The Afro-Cuban connection is slightly transformed on nascent pianist David Virelles' inspirational trio set, featuring modern jazz luminaries, bassist Ben Street and drummer Andrew Cyrille. With his second solo outing and first for PI Recordings, the pianist has quickly surged to the forefront since migrating from Cuba to Canada, supporting distinguished saxophonist Jane Bunnett and receiving the first-ever Oscar Peterson Award.
On "The Executioner," Virelles commingles traditional Latin jazz values with futuristic ideologies and benefits from Cuban folklorist, percussionist Roman Diaz's prophetic recitations amid a series of highs, lows, and topsy-turvy passages. Using space as a fourth instrument where the musicians spawn a medium-tempo movement, leading to Cyrille's poetic solo, they subsequently propagate an open-ended musical vista. However, Virelles' supply executed and quietly melodic chord clusters segue to Diaz's forceful spoken word spot towards the finale. The pianist ups the ante with thick block chords and serves as the recipient of Diaz' articulations during a brief, yet conversational opus. The trio generates quite a bit of high heat on other tracks, but Virelles also conveys maturity by working within deftly enacted textural elements, while accenting, shadowing and stirring the plot along the way.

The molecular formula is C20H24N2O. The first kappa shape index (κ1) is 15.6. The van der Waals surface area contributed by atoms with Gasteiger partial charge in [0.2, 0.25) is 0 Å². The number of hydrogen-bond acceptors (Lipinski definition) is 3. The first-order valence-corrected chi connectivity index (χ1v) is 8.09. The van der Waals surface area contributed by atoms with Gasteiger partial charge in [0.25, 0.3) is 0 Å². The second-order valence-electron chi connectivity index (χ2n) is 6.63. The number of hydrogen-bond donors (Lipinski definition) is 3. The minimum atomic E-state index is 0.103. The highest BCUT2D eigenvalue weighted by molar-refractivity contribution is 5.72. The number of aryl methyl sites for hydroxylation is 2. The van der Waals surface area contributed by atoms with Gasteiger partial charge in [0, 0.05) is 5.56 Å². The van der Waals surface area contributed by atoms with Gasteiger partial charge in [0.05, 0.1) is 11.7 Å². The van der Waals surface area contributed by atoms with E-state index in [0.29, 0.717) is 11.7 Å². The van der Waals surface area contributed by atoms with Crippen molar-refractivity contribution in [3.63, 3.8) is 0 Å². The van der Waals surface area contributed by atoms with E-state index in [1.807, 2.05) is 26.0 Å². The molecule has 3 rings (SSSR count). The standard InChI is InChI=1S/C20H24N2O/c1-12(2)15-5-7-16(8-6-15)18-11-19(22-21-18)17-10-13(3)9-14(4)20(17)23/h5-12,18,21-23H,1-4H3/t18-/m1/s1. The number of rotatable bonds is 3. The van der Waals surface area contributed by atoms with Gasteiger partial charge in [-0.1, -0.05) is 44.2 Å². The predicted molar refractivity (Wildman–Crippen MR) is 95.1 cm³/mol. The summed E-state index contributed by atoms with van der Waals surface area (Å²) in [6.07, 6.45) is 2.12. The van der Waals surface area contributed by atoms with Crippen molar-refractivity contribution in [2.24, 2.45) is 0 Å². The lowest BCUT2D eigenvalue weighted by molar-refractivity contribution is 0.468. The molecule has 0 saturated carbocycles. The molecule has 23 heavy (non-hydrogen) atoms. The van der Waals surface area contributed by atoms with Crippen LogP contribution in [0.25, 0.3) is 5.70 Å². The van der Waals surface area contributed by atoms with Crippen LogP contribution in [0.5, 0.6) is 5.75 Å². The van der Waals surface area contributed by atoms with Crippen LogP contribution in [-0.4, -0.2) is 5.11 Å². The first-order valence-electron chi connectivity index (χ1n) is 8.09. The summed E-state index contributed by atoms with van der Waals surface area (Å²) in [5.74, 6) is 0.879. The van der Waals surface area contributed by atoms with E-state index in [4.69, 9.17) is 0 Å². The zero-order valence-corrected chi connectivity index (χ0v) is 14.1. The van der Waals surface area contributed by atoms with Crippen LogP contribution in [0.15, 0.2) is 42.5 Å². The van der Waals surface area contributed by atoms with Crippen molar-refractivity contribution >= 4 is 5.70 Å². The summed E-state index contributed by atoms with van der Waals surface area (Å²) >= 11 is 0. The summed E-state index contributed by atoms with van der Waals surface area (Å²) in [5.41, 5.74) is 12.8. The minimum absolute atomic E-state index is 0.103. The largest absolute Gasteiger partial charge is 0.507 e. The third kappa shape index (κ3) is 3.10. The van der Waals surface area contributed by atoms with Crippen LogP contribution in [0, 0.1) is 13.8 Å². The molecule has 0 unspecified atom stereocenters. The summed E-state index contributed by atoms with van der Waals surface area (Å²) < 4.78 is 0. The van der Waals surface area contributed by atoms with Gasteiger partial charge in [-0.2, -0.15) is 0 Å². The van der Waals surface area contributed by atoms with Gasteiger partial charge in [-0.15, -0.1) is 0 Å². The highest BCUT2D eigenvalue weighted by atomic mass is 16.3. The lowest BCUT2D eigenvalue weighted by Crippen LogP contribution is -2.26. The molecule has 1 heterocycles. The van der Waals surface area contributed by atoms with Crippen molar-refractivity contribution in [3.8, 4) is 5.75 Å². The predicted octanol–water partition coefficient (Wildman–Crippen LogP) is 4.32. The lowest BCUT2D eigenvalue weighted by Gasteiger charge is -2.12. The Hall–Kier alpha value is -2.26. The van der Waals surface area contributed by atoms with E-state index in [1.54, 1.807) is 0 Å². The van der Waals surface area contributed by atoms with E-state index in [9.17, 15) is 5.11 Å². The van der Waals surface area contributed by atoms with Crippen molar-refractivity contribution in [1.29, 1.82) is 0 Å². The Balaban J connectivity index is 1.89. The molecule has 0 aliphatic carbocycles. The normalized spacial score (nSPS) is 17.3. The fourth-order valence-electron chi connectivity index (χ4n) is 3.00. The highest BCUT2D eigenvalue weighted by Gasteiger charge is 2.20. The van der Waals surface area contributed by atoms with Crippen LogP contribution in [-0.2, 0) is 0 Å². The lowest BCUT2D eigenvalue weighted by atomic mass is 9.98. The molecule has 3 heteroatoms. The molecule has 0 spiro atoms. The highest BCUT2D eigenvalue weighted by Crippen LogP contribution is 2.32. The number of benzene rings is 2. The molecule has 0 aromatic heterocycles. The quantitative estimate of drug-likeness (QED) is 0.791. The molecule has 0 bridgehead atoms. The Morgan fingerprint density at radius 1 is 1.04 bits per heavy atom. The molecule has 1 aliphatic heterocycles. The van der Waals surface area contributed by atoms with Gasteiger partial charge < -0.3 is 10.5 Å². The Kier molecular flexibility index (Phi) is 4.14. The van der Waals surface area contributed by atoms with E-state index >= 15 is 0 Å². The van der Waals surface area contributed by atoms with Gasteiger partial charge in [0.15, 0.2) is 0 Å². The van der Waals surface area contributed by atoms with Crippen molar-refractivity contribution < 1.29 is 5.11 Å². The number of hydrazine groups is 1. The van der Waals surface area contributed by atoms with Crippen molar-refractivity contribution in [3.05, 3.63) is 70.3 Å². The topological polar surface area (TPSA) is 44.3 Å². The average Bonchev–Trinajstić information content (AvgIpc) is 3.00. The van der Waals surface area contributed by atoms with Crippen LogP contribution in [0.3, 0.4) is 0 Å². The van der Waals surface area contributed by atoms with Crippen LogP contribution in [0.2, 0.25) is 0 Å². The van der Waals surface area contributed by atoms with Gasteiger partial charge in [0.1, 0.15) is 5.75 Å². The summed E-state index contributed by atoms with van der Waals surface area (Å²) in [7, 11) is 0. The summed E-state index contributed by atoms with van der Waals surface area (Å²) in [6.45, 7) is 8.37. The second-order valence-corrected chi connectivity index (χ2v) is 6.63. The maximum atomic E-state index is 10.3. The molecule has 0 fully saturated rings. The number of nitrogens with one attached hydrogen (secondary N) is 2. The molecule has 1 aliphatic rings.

Track Listing: El Brujo and the Pyramid; The Executioner; Spectral; Unseen Mother; Royalty; Our
Birthright; Short Story for Piano; A Celebration, Circa 1836; Threefold; Mañongo Pabio;
Personnel: David Virelles: piano, harmonium, pump organ, Wurlitzer organ; Ben Street: acoustic
bass; Andrew Cyrille: drums and percussion; Roman Diaz: vocals and percussion;
Roman Filiu: alto, tenor saxophones (7); Mark Turner: tenor saxophone, bass clarinet
(7); Jonathan Finlayson: trumpet (7).
I love jazz because transports me to another reality.
I was first exposed to jazz a concert on the lake many years ago.
I met many musicians at various international jazz festivals.
The best show I ever attended was Jazzascona in Suisse.
The first jazz record I bought was Miles Davis and John Coltrane.
My advice to new listeners is listen to music with an open mind.
Listen, think and share jazz everywhere.